US writers will meet later this week to decide whether to hold informal talks with studio bosses, according to trade newspaper Hollywood Reporter.
Pickets outside 20th Century Fox studios in Los Angeles
There have been no formal negotiations since early December, and the strike is now in its 12th week.
The Writers Guild of America is expected to decide on Tuesday whether to talk directly to chief executives.
The strike has badly disrupted TV shows and put next month's Grammys and Oscars shows under threat.
If the talks proceed, it would be a similar procedure followed by the Directors Guild of America, which reached its own agreement with studios last week.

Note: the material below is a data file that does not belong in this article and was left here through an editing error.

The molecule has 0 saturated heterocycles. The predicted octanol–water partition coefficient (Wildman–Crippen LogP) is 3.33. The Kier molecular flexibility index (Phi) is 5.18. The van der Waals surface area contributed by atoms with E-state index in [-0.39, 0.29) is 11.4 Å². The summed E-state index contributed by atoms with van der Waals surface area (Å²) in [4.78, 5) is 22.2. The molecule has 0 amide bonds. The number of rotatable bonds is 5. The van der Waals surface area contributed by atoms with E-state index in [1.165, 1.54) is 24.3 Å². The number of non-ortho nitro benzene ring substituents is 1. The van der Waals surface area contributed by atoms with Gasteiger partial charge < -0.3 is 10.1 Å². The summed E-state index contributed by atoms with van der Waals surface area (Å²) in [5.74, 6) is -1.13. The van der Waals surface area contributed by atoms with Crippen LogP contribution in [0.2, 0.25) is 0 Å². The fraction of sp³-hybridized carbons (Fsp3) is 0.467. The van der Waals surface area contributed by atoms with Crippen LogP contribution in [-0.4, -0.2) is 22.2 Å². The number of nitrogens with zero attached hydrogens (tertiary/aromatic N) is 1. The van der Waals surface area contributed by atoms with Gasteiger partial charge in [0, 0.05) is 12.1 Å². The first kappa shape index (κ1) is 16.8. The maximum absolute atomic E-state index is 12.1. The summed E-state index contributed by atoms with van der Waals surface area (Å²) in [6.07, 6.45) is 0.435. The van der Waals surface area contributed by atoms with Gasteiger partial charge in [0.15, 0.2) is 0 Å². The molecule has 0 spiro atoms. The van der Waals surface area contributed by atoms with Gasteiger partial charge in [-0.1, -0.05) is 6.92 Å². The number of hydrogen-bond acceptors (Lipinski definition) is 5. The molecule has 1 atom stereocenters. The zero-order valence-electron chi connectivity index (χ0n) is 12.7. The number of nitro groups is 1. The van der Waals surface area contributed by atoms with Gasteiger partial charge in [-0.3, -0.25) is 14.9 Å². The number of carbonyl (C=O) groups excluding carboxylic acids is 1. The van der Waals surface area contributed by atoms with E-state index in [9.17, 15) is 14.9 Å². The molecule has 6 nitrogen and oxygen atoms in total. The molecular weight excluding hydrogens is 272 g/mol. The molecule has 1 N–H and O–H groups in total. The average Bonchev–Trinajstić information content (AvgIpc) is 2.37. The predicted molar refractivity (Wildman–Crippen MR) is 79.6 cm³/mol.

The DGA met studio executives informally before following those talks with actual negotiations.
Informal talks would allow the writers to deal with more minor issues, such as the right to stage sympathy strikes.
It would also be an opportunity to deal directly with those who would approve a deal. Negotiations are normally conducted with the Alliance of Motion Picture & Television Producers trade body.
Writers Guild of America, East president Michael Winship e-mailed his members over the weekend.
"This is a critical juncture in our struggle. As this process unfolds, we ask for your patience," he said.
"No matter what you think of the DGA's tentative agreement, what is most important is that the guilds continue to work together in order to achieve our goal - a fair and just agreement for writers."
The Hollywood Reporter also said at least two "very senior" executives from News Corporation and CBS held "back-channel communications" with guild officials over the weekend.